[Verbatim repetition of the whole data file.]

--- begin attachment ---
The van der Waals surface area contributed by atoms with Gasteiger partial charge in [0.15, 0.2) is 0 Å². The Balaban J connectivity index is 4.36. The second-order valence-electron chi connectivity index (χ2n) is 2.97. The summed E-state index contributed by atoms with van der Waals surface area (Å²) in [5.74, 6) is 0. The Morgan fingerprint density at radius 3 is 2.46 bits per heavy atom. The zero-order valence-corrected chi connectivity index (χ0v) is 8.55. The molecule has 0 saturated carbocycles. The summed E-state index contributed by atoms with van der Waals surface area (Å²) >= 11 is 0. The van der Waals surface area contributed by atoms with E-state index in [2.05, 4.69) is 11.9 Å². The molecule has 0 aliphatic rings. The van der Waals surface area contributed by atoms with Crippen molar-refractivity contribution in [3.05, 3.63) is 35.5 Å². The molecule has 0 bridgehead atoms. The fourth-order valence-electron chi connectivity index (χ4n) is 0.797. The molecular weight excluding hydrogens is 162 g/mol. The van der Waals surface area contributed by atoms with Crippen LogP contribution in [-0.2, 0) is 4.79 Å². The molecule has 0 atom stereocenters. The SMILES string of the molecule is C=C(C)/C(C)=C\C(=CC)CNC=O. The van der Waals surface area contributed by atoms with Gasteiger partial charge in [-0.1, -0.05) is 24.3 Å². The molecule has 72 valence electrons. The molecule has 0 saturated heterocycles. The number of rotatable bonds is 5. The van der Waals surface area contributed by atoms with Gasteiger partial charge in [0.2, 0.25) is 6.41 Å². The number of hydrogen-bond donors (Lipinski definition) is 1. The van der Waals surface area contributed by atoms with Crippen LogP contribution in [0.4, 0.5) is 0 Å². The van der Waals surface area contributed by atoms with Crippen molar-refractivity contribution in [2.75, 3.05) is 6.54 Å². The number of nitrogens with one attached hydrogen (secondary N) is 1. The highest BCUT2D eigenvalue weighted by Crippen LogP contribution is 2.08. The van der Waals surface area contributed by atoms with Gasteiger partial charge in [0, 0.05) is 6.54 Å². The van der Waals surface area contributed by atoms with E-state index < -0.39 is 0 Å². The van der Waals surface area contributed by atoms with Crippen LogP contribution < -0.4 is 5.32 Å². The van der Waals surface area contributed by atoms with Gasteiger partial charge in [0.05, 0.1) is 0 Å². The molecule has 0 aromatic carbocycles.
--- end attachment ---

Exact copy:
The van der Waals surface area contributed by atoms with Gasteiger partial charge in [0.15, 0.2) is 0 Å². The Balaban J connectivity index is 4.36. The second-order valence-electron chi connectivity index (χ2n) is 2.97. The summed E-state index contributed by atoms with van der Waals surface area (Å²) in [5.74, 6) is 0. The Morgan fingerprint density at radius 3 is 2.46 bits per heavy atom. The zero-order valence-corrected chi connectivity index (χ0v) is 8.55. The molecule has 0 saturated carbocycles. The summed E-state index contributed by atoms with van der Waals surface area (Å²) >= 11 is 0. The van der Waals surface area contributed by atoms with E-state index in [2.05, 4.69) is 11.9 Å². The molecule has 0 aliphatic rings. The van der Waals surface area contributed by atoms with Crippen molar-refractivity contribution in [3.05, 3.63) is 35.5 Å². The molecule has 0 bridgehead atoms. The fourth-order valence-electron chi connectivity index (χ4n) is 0.797. The molecular weight excluding hydrogens is 162 g/mol. The van der Waals surface area contributed by atoms with Crippen LogP contribution in [-0.2, 0) is 4.79 Å². The molecule has 0 atom stereocenters. The SMILES string of the molecule is C=C(C)/C(C)=C\C(=CC)CNC=O. The van der Waals surface area contributed by atoms with Gasteiger partial charge in [-0.1, -0.05) is 24.3 Å². The molecule has 72 valence electrons. The molecule has 0 saturated heterocycles. The number of rotatable bonds is 5. The van der Waals surface area contributed by atoms with Gasteiger partial charge in [0.2, 0.25) is 6.41 Å². The number of hydrogen-bond donors (Lipinski definition) is 1. The van der Waals surface area contributed by atoms with Crippen LogP contribution in [0.4, 0.5) is 0 Å². The van der Waals surface area contributed by atoms with Crippen molar-refractivity contribution in [2.75, 3.05) is 6.54 Å². The number of nitrogens with one attached hydrogen (secondary N) is 1. The highest BCUT2D eigenvalue weighted by Crippen LogP contribution is 2.08. The van der Waals surface area contributed by atoms with Gasteiger partial charge in [0, 0.05) is 6.54 Å². The van der Waals surface area contributed by atoms with E-state index < -0.39 is 0 Å². The van der Waals surface area contributed by atoms with Crippen LogP contribution < -0.4 is 5.32 Å². The van der Waals surface area contributed by atoms with Gasteiger partial charge in [0.05, 0.1) is 0 Å². The molecule has 0 aromatic carbocycles.